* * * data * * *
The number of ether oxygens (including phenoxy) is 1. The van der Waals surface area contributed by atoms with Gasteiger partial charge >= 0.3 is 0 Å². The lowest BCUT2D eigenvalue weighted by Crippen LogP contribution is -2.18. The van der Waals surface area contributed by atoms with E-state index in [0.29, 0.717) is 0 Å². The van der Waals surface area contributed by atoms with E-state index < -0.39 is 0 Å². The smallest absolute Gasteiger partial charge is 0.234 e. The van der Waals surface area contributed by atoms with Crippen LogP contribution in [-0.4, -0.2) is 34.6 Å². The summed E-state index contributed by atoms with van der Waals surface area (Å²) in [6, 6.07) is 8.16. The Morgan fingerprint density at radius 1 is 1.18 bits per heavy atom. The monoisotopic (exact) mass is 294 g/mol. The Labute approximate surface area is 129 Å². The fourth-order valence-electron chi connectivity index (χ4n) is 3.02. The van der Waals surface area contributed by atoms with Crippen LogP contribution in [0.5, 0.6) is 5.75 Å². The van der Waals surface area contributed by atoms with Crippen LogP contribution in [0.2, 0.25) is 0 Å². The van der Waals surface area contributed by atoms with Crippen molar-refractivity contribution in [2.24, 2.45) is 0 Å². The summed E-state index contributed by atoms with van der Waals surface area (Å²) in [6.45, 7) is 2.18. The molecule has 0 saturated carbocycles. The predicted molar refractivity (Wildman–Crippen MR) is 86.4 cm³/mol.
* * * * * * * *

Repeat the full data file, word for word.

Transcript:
The number of ether oxygens (including phenoxy) is 1. The van der Waals surface area contributed by atoms with Gasteiger partial charge >= 0.3 is 0 Å². The lowest BCUT2D eigenvalue weighted by Crippen LogP contribution is -2.18. The van der Waals surface area contributed by atoms with E-state index in [0.29, 0.717) is 0 Å². The van der Waals surface area contributed by atoms with E-state index < -0.39 is 0 Å². The smallest absolute Gasteiger partial charge is 0.234 e. The van der Waals surface area contributed by atoms with Crippen LogP contribution in [-0.4, -0.2) is 34.6 Å². The summed E-state index contributed by atoms with van der Waals surface area (Å²) in [6, 6.07) is 8.16. The Morgan fingerprint density at radius 1 is 1.18 bits per heavy atom. The monoisotopic (exact) mass is 294 g/mol. The Labute approximate surface area is 129 Å². The fourth-order valence-electron chi connectivity index (χ4n) is 3.02. The van der Waals surface area contributed by atoms with Crippen LogP contribution in [0.5, 0.6) is 5.75 Å². The van der Waals surface area contributed by atoms with Crippen LogP contribution in [0.2, 0.25) is 0 Å². The van der Waals surface area contributed by atoms with Crippen molar-refractivity contribution in [2.24, 2.45) is 0 Å². The summed E-state index contributed by atoms with van der Waals surface area (Å²) in [6.45, 7) is 2.18. The molecule has 0 saturated carbocycles. The predicted molar refractivity (Wildman–Crippen MR) is 86.4 cm³/mol.